Mr. Boyd is an enrolled member of the Navajo Nation and holds a Bachelor of Architecture from the University of New Mexico and a Master of City and Regional Planning degree from the Massachusetts Institute of Technology.


Fran Lutz

Fran currently holds the position of Managing Partner for True Path Advisory Group. He previously held position the Chief Financial Officer for Opportunity Finance Network (OFN) from 2012 until 2019.  He also served as the interim CEO of OFN during the transition of its iconic leader from 2017-2019. Fran has served over 20 years as a senior leader in the financial services industry, specializing in international banking, structured finance, cash management, capital markets, and wealth advisory services. His banking career spans both community banks and the largest banks in the world. Most recently, Fran was Group CFO for a private multinational group of diversified businesses operating globally in the healthcare, IT, real estate, and manufacturing industries. Fran lived, worked, and traveled extensively overseas and serves on the board of several nonprofit, educational, and religious organizations. He is married with two children, two dogs, and two cats. He is an avid outdoorsman.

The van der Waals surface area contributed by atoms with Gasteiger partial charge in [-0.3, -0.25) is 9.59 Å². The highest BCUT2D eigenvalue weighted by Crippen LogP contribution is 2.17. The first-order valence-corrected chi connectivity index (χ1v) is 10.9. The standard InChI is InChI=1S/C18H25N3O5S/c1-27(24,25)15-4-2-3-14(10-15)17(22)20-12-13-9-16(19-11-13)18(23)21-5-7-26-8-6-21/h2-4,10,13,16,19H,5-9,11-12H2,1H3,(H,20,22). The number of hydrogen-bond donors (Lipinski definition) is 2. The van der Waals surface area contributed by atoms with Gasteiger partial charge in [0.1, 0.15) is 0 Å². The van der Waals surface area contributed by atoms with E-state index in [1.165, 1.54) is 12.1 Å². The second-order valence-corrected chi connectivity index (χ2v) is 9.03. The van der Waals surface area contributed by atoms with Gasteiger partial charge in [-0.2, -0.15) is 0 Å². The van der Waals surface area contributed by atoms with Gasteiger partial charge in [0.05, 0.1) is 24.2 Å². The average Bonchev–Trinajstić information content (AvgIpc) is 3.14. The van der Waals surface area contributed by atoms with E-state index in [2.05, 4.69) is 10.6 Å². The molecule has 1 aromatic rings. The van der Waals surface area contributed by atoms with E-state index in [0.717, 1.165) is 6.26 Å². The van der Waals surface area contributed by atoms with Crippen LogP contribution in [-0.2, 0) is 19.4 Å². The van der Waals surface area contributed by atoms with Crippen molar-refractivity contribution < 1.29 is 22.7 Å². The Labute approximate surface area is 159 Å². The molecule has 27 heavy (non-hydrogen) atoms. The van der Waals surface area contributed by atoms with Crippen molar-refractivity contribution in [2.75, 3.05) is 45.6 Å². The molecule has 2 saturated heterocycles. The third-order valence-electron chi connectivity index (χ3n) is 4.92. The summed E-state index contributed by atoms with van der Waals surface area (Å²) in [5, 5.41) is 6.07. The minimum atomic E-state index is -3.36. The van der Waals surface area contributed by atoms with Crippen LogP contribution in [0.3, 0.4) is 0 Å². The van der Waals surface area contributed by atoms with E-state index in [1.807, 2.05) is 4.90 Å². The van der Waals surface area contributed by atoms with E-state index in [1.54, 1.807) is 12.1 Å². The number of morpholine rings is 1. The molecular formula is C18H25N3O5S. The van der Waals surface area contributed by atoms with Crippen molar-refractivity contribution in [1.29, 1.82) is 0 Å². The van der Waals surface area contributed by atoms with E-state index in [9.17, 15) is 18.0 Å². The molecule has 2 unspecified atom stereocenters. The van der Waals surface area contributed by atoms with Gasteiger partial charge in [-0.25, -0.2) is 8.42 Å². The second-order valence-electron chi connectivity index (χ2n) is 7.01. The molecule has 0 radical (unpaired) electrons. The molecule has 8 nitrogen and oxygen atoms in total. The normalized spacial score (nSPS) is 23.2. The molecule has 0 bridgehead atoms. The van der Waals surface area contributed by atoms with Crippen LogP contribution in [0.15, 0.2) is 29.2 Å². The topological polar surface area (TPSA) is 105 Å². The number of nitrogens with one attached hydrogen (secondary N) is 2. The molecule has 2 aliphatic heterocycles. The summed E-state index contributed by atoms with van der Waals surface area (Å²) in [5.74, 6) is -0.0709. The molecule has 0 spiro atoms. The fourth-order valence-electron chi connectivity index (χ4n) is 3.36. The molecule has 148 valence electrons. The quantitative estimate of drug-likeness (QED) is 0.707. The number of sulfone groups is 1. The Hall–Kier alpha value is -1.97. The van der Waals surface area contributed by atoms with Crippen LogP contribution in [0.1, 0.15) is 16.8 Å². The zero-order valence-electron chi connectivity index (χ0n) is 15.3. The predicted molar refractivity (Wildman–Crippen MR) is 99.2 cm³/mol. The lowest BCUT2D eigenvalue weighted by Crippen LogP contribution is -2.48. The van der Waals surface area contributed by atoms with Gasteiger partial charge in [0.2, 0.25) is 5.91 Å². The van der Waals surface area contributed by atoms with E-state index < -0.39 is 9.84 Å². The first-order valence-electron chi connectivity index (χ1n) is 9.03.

Jeff Bowman


Mr. Bowman has over 30 years in the banking industry, with the majority of his career working in bank management and commercial lending positions. He specializes in helping small businesses, providing technical assistance that includes financial consulting, obtaining financing for projects and feasibility analysis.

Mr. Bowman is currently President and CEO of Bay Bank, in Green Bay, Wisconsin a tribally owned bank with the Oneida Indian Tribe of Wisconsin.  He is also active with several organizations that facilitate economic development and small business development. He specializes with assisting and capitalizing minority businesses, particularly Native American-owned small businesses.